Long-Term Sensation in Neurotized Autologous Free Flap Breast Reconstruction: A Prospective Trial
Ankoor A. Talwar1, Abhishek A. Desai1, Phoebe B. McAuliffe1, Adrienne N. Christopher1, Viren Patel1, Martin Morris1, Robyn B. Broach1, Joseph M. Serletti1, Michael G. Tecce1
1University of Pennsylvania, Philadelphia, PA
Background: Restoration of breast sensation is an important factor to consider following autologous breast reconstruction (ABR). Flap neurotization may result in improved sensation after ABR, but current literature regarding both patient-reported outcomes and quantitative sensation after neurotization is inadequate and heterogenous. We present a prospective trial investigating the long-term outcomes of flap neurotization regarding breast sensation.
Methods: Patients were prospectively evaluated for breast sensation and quality-of-life after ABR, with and without neurotization. Evaluation consisted of the validated patient-reported questionnaire (BREAST-Q), a sensation-specific patient-reported questionnaire, and pressure-specified sensation testing at 9 locations on the breast using the AcroVal pressure-specified sensory device. This occurred at the following time periods after surgery: 6 weeks, 3 months, 6 months, and 12 months (short-term); and between 1-5 years (long-term). Continuous variables were compared using independent t-tests. Categorical variables were compared using chi-squared analyses.
Results: One hundred eighty-four patients were evaluated in the study. 86 patients (n = 145 flaps) were evaluated for short-term measurements of breast sensation and quality of life. 98 patients (n = 166 flaps) were evaluated for long-term measurements 1-5 years after ABR. The short-term cohort included 72 neurotized patients (n = 121 flaps) vs. 14 non-neurotized patients (n = 22 flaps). There were no differences in sensation testing at any breast location across short-term time periods. There were also no differences in short-term patient reporting of sensation. The long-term cohort included 55 neurotized patients (n = 97 flaps) and 44 non-neurotized patients (n = 71 flaps). Non-neurotized patients were significantly more likely to report breast sensation was affecting their daily lives due to pain or discomfort (p= 0.035). While there was no significant difference in quantitative sensation between neurotized and non-neurotized patients at 1 year after ABR, neurotized patients were significantly more sensate at 4 of 9 testing locations on the breast (all p < 0.05) when evaluated 2-5 years after ABR.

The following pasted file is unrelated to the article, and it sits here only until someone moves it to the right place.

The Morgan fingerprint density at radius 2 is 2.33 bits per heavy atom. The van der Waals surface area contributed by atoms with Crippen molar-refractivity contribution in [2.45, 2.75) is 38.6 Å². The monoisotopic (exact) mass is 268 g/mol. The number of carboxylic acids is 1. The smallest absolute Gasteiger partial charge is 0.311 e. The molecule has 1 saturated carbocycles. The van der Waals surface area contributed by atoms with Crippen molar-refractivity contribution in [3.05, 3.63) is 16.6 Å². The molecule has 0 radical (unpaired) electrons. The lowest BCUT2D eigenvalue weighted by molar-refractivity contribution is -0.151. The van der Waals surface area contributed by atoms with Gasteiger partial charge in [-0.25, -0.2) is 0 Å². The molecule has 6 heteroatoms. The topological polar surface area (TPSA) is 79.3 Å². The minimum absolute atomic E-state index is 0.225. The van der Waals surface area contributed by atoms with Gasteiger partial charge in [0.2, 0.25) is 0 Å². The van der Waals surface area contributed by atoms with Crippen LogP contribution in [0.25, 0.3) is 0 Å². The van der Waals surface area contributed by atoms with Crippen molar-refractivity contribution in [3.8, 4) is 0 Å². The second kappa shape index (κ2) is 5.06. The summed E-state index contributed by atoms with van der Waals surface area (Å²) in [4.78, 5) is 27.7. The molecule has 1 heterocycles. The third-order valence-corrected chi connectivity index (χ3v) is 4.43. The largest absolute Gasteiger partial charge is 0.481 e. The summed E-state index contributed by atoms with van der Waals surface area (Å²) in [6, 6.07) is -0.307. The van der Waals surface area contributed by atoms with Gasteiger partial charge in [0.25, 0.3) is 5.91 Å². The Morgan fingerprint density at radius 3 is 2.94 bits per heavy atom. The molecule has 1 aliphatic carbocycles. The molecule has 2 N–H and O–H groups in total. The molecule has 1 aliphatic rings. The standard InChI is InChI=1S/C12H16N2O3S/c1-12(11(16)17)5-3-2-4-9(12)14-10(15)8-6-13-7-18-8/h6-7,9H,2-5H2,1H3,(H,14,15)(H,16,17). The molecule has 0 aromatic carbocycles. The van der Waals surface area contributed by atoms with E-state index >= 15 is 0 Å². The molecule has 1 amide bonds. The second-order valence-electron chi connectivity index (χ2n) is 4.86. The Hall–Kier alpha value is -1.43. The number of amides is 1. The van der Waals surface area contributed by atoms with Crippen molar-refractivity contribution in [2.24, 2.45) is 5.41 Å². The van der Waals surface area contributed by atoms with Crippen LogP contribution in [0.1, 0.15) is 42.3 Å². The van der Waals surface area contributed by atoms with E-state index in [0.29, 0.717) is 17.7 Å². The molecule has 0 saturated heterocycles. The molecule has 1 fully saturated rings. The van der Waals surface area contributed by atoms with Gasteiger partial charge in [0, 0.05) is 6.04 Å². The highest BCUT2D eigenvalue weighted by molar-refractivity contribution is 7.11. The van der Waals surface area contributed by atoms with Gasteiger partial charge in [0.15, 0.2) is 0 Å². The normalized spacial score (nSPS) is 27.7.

Conclusion: Breast sensation is an important consideration in ABR. Short-term breast sensation is not affected by breast flap neurotization. However, long-term sensation greater than 2 years after index reconstruction is improved in patients with neurotization, as well as improved patient-reported outcomes such as reduced pain and discomfort in the long-term after ABR.
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